The commitment to doing school differently. To not tweaking but to significant change.
Grant Lichtman in Thrive outlines the following about change:
Making significant change is difficult, if not impossible, without the willingness to take a risk . In school terms, what do we mean by significant change ? Change is relative for each school; I don’t believe in one-size-fits-all recipes. But changing a textbook or a curriculum package is not significant. I would argue that a change is significant if it allows or requires the school to change one of the five basic parameters of what I have called the school “operating system.”
- Changing how time is organised (day, week, month, year)
- Changing how physical space is used: breaking the boundaries of traditional classrooms and/or static organization of learning space within those rooms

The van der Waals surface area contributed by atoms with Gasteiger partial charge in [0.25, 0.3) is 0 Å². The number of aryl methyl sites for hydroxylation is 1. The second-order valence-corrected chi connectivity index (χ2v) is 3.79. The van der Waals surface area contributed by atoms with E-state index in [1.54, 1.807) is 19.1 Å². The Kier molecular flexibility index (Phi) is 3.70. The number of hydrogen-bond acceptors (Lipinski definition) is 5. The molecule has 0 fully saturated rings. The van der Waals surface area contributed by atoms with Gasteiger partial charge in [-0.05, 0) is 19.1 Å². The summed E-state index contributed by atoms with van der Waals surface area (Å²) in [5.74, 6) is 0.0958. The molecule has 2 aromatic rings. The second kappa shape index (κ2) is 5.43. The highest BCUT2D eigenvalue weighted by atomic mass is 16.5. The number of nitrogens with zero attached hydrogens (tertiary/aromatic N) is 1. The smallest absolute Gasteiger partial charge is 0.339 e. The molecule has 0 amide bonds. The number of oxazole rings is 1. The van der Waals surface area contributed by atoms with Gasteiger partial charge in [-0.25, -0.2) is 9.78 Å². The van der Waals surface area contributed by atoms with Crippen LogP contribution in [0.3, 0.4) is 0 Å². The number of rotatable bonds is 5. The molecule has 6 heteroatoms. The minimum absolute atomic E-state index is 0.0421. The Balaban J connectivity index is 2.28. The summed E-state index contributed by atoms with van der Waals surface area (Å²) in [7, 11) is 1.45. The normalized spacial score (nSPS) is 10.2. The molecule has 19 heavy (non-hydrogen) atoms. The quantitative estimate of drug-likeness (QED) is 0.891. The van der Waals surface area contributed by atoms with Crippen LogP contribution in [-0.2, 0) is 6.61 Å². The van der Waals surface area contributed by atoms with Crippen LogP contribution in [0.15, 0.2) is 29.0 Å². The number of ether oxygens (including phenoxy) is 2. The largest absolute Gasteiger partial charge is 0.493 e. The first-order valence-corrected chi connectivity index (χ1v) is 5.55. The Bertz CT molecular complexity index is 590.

- Changing how learners are organized (grouping by biological age, subject)
- Changing the student-to-teacher ratio and relationship; changing the static “one teacher per X number of students” for every class period
- Changing the ownership of learning, from teacher owned to co-owned and student
At Haeata we’ve challenged traditional age grouping of students in schools. And along with that we’ve challenged traditional leadership roles in both students and adults. No one is more important or deserves special treatment or roles just because of their age. People of all ages learn together. I’ve learnt a lot in my life from people 20 years and more my junior in age. People don’t deserve promotions just because they’ve been in the job the longest. People who hold certain positions don’t have an automatic right to sit in a better chair, or park in a better spot, or occupy a certain space.